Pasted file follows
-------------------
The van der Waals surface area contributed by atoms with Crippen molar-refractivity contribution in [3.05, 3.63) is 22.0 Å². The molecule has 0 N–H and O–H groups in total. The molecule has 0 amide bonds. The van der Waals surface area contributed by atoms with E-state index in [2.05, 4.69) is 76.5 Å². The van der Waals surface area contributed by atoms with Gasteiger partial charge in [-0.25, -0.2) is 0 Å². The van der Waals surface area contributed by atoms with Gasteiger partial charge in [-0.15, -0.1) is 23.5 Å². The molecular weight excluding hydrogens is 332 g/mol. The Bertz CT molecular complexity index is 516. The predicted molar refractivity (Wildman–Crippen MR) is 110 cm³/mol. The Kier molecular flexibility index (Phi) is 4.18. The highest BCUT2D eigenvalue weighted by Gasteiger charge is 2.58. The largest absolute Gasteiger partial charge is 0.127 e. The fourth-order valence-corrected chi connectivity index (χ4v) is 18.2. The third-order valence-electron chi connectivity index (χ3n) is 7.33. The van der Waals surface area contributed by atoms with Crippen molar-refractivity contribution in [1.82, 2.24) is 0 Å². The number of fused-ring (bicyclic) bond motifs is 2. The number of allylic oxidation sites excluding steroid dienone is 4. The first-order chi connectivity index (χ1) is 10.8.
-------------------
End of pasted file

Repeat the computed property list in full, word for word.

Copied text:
The van der Waals surface area contributed by atoms with Crippen molar-refractivity contribution in [3.05, 3.63) is 22.0 Å². The molecule has 0 N–H and O–H groups in total. The molecule has 0 amide bonds. The van der Waals surface area contributed by atoms with E-state index in [2.05, 4.69) is 76.5 Å². The van der Waals surface area contributed by atoms with Gasteiger partial charge in [-0.25, -0.2) is 0 Å². The van der Waals surface area contributed by atoms with Gasteiger partial charge in [-0.15, -0.1) is 23.5 Å². The molecular weight excluding hydrogens is 332 g/mol. The Bertz CT molecular complexity index is 516. The predicted molar refractivity (Wildman–Crippen MR) is 110 cm³/mol. The Kier molecular flexibility index (Phi) is 4.18. The highest BCUT2D eigenvalue weighted by Gasteiger charge is 2.58. The largest absolute Gasteiger partial charge is 0.127 e. The fourth-order valence-corrected chi connectivity index (χ4v) is 18.2. The third-order valence-electron chi connectivity index (χ3n) is 7.33. The van der Waals surface area contributed by atoms with Crippen molar-refractivity contribution in [1.82, 2.24) is 0 Å². The number of fused-ring (bicyclic) bond motifs is 2. The number of allylic oxidation sites excluding steroid dienone is 4. The first-order chi connectivity index (χ1) is 10.8.